I’m going to cut off the story of F. M. Alexander and his technique right here because it’d make this already long post much longer. But I will add this: when Alexander finally managed to correct his personal habits (tilting head included), he found that his voice never grew hoarse again, and in fact became much more powerful.
Which brings me to the former, more theoretical reason why unconscious body movement can be problematic onstage: in performance, you have to make choices. If you’re not making choices then you’re not active and if you’re not active, you’re not interesting. I first picked up this lesson as a freshman in high school from an 11th grader who I consider to be my first theatre mentor, Sam Zetumer. One day, on the bus home from school, he told me that acting, at its simplest, was like binary code: you’ve got to give a 0 or a 1, anything in-between won’t cut it. Do something or do nothing, he said, just don’t kind of do something. This advice has since been like a gravity to me; it’s so obvious that I almost immediately forget about it until one day when I fall flat on my face and all I can say is, “Well duh!"
So these are hard lessons to apply even if they’re easy to say. I didn’t begin to grasp how to make concrete choices in my body until years after I first received this advice. It began by noticing the aspects of my own body that had always existed unnoticed. I’m still searching. I recently discovered that I unnecessarily grip with my lower back muscles all the time. Right now my right hand sometimes does this weird, swimming motion involuntarily when I’m onstage trying to move “profoundly" without knowing why I’m moving “profoundly." And I still don’t think I’ve found true verticality. These (and other) idiosyncrasies I’ve found will take many more years to satisfyingly curb. I compare this game tug of war with my own body to exploring a dense jungle; not only does it take a great deal of time and effort to cut away at the overgrowth and find the path, but when you final take a few steps forward, the vines behind you will have already begun to grow back.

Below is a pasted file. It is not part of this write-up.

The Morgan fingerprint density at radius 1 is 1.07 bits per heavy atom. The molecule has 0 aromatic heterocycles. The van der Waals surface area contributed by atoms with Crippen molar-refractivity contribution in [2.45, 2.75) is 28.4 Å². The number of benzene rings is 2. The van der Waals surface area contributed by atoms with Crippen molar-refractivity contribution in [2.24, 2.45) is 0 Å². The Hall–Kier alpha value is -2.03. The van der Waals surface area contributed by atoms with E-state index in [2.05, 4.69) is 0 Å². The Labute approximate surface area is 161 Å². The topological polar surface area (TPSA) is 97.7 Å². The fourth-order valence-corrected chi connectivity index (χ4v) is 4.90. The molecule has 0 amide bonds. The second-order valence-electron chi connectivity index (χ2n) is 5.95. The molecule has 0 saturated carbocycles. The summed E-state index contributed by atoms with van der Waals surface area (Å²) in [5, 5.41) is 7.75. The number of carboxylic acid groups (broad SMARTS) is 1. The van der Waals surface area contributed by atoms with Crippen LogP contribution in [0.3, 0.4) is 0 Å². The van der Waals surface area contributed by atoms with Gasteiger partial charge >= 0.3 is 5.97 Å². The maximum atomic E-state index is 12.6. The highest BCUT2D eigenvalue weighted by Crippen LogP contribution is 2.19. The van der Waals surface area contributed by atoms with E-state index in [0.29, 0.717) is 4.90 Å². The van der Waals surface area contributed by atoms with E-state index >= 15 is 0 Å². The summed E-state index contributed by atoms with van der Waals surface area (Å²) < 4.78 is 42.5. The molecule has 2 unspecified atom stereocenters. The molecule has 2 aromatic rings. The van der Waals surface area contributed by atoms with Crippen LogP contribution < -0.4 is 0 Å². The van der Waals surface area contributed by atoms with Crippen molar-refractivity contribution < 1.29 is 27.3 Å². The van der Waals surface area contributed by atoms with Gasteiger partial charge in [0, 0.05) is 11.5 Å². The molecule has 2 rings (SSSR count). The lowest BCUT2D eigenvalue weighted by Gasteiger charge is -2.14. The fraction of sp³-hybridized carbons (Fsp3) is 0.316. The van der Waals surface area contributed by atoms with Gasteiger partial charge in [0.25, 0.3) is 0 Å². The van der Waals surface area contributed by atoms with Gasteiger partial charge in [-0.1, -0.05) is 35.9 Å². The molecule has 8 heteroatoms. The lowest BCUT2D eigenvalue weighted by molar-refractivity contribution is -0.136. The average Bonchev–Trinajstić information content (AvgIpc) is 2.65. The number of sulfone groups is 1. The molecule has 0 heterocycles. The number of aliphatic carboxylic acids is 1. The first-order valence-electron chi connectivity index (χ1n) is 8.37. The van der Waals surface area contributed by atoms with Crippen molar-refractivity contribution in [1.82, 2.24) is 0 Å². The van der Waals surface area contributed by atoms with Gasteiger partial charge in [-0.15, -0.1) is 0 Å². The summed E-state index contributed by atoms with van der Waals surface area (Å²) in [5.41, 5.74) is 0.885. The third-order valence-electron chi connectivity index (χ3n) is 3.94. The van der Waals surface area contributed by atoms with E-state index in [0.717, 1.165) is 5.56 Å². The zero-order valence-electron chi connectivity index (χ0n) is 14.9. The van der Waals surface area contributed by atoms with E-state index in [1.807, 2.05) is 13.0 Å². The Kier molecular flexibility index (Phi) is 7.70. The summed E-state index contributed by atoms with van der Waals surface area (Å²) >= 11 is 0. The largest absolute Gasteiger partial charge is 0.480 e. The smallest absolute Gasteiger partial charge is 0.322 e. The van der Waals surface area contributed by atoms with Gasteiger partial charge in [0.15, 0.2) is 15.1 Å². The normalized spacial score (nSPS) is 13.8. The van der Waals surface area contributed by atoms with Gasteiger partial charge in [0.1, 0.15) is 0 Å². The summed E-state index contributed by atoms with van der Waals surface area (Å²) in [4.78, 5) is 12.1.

This unending struggle can be a good thing. The ongoing pull can keep you interesting, keep you active.
In the streets of Prague yesterday I saw an artist selling his drawings, including a picture of a marionette attempting to cut its own strings with scissors. It was a powerfully symbolic image, but all I could think about was what would happen to this marionette when it finally severed its strings. Those strings held it upright. They were the key constraint to its animation. They were all that stood between it and another, even stronger pull— gravity. After it freed itself from its strings, the marionette would most likely fall to the floor as a lifeless, crumpled mass.
Fortunately, traditional Czech marionettes have a wire running through the head into the handle— far more difficult to cut. The day after tomorrow, I start a month of work with Czech marionette carvers and manipulators. I’m going to make my own marionette! What will it look like? You’ll just have to wait and see! Plenty of more to come soon…
The Watson has officially begun!